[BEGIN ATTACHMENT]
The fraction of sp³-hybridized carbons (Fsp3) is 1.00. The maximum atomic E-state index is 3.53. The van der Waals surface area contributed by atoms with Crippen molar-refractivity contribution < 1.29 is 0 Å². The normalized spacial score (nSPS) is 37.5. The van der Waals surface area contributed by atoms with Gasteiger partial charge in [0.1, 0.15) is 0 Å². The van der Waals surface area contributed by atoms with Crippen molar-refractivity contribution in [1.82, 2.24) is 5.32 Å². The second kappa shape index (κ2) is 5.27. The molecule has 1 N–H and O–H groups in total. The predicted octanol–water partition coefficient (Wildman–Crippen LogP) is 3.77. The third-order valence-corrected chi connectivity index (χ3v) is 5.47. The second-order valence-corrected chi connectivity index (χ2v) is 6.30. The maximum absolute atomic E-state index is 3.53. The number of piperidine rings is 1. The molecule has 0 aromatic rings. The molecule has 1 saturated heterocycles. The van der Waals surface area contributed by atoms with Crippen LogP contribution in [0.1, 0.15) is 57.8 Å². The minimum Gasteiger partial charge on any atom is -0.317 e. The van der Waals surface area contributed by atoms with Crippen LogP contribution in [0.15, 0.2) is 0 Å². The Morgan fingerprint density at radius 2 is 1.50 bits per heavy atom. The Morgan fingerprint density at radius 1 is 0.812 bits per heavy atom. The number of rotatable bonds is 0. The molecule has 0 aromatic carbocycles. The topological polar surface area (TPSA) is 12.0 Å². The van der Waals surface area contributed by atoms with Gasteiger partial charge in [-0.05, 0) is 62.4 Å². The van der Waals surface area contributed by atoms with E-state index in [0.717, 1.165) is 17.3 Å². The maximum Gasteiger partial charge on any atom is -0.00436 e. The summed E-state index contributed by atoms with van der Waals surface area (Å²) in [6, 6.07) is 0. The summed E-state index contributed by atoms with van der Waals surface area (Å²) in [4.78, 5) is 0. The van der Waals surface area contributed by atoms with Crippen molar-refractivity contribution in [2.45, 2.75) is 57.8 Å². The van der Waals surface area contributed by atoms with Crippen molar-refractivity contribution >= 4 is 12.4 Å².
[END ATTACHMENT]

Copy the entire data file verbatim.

The fraction of sp³-hybridized carbons (Fsp3) is 1.00. The maximum atomic E-state index is 3.53. The van der Waals surface area contributed by atoms with Crippen molar-refractivity contribution < 1.29 is 0 Å². The normalized spacial score (nSPS) is 37.5. The van der Waals surface area contributed by atoms with Gasteiger partial charge in [0.1, 0.15) is 0 Å². The van der Waals surface area contributed by atoms with Crippen molar-refractivity contribution in [1.82, 2.24) is 5.32 Å². The second kappa shape index (κ2) is 5.27. The molecule has 1 N–H and O–H groups in total. The predicted octanol–water partition coefficient (Wildman–Crippen LogP) is 3.77. The third-order valence-corrected chi connectivity index (χ3v) is 5.47. The second-order valence-corrected chi connectivity index (χ2v) is 6.30. The maximum absolute atomic E-state index is 3.53. The number of piperidine rings is 1. The molecule has 0 aromatic rings. The molecule has 1 saturated heterocycles. The van der Waals surface area contributed by atoms with Crippen LogP contribution in [0.1, 0.15) is 57.8 Å². The minimum Gasteiger partial charge on any atom is -0.317 e. The van der Waals surface area contributed by atoms with Crippen LogP contribution in [0.15, 0.2) is 0 Å². The Morgan fingerprint density at radius 2 is 1.50 bits per heavy atom. The Morgan fingerprint density at radius 1 is 0.812 bits per heavy atom. The number of rotatable bonds is 0. The molecule has 0 aromatic carbocycles. The topological polar surface area (TPSA) is 12.0 Å². The van der Waals surface area contributed by atoms with Gasteiger partial charge in [-0.05, 0) is 62.4 Å². The van der Waals surface area contributed by atoms with E-state index in [0.717, 1.165) is 17.3 Å². The maximum Gasteiger partial charge on any atom is -0.00436 e. The summed E-state index contributed by atoms with van der Waals surface area (Å²) in [6, 6.07) is 0. The summed E-state index contributed by atoms with van der Waals surface area (Å²) in [4.78, 5) is 0. The van der Waals surface area contributed by atoms with Crippen molar-refractivity contribution in [2.45, 2.75) is 57.8 Å². The van der Waals surface area contributed by atoms with Crippen molar-refractivity contribution >= 4 is 12.4 Å².